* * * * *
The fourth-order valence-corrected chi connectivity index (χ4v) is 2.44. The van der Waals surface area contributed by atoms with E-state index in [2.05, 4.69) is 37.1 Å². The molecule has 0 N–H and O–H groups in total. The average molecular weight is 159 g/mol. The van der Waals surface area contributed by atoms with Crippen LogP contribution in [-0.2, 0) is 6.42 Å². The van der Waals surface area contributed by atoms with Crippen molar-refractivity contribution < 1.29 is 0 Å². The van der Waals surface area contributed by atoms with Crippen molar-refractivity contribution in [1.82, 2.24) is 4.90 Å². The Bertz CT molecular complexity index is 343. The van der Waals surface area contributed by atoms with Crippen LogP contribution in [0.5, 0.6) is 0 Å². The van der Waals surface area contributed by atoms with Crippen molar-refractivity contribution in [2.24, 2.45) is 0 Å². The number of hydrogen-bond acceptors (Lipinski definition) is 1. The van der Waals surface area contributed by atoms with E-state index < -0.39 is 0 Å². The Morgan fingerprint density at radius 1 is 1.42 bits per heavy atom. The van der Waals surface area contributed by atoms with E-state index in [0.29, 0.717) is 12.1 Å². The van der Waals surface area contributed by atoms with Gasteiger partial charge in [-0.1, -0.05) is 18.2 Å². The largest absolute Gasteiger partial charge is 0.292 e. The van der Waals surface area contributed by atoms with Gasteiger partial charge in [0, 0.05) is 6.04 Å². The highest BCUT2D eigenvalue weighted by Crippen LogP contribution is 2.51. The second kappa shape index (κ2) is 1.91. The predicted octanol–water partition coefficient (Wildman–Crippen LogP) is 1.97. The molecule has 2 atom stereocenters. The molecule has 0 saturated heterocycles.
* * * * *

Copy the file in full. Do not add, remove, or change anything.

The fourth-order valence-corrected chi connectivity index (χ4v) is 2.44. The van der Waals surface area contributed by atoms with E-state index in [2.05, 4.69) is 37.1 Å². The molecule has 0 N–H and O–H groups in total. The average molecular weight is 159 g/mol. The van der Waals surface area contributed by atoms with Crippen LogP contribution in [-0.2, 0) is 6.42 Å². The van der Waals surface area contributed by atoms with Crippen molar-refractivity contribution < 1.29 is 0 Å². The van der Waals surface area contributed by atoms with Crippen molar-refractivity contribution in [1.82, 2.24) is 4.90 Å². The Bertz CT molecular complexity index is 343. The van der Waals surface area contributed by atoms with Crippen LogP contribution in [0.5, 0.6) is 0 Å². The van der Waals surface area contributed by atoms with Crippen molar-refractivity contribution in [2.24, 2.45) is 0 Å². The number of hydrogen-bond acceptors (Lipinski definition) is 1. The van der Waals surface area contributed by atoms with E-state index < -0.39 is 0 Å². The Morgan fingerprint density at radius 1 is 1.42 bits per heavy atom. The van der Waals surface area contributed by atoms with E-state index in [0.29, 0.717) is 12.1 Å². The van der Waals surface area contributed by atoms with Gasteiger partial charge in [-0.1, -0.05) is 18.2 Å². The largest absolute Gasteiger partial charge is 0.292 e. The van der Waals surface area contributed by atoms with Gasteiger partial charge in [0, 0.05) is 6.04 Å². The highest BCUT2D eigenvalue weighted by Crippen LogP contribution is 2.51. The second kappa shape index (κ2) is 1.91. The predicted octanol–water partition coefficient (Wildman–Crippen LogP) is 1.97. The molecule has 2 atom stereocenters. The molecule has 0 saturated heterocycles.